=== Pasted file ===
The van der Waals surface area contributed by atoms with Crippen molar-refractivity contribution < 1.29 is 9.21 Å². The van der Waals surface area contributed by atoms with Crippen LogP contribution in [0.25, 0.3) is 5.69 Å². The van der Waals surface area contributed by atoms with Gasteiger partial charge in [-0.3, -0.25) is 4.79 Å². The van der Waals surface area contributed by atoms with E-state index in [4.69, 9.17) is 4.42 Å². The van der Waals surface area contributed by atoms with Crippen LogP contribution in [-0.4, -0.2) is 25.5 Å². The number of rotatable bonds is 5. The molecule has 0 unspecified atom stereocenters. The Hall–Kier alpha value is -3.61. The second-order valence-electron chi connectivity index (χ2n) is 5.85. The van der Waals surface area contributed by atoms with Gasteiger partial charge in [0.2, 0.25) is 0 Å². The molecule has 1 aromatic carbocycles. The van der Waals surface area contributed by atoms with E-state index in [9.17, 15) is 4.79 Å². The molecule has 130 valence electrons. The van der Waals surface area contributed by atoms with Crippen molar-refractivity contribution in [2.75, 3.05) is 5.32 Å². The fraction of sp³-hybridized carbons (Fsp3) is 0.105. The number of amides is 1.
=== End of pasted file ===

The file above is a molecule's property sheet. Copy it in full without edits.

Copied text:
The van der Waals surface area contributed by atoms with Crippen molar-refractivity contribution < 1.29 is 9.21 Å². The van der Waals surface area contributed by atoms with Crippen LogP contribution in [0.25, 0.3) is 5.69 Å². The van der Waals surface area contributed by atoms with Gasteiger partial charge in [-0.3, -0.25) is 4.79 Å². The van der Waals surface area contributed by atoms with E-state index in [4.69, 9.17) is 4.42 Å². The van der Waals surface area contributed by atoms with Crippen LogP contribution in [-0.4, -0.2) is 25.5 Å². The number of rotatable bonds is 5. The molecule has 0 unspecified atom stereocenters. The Hall–Kier alpha value is -3.61. The second-order valence-electron chi connectivity index (χ2n) is 5.85. The van der Waals surface area contributed by atoms with Gasteiger partial charge in [0.2, 0.25) is 0 Å². The molecule has 1 aromatic carbocycles. The van der Waals surface area contributed by atoms with E-state index in [9.17, 15) is 4.79 Å². The molecule has 130 valence electrons. The van der Waals surface area contributed by atoms with Crippen molar-refractivity contribution in [2.75, 3.05) is 5.32 Å². The fraction of sp³-hybridized carbons (Fsp3) is 0.105. The number of amides is 1.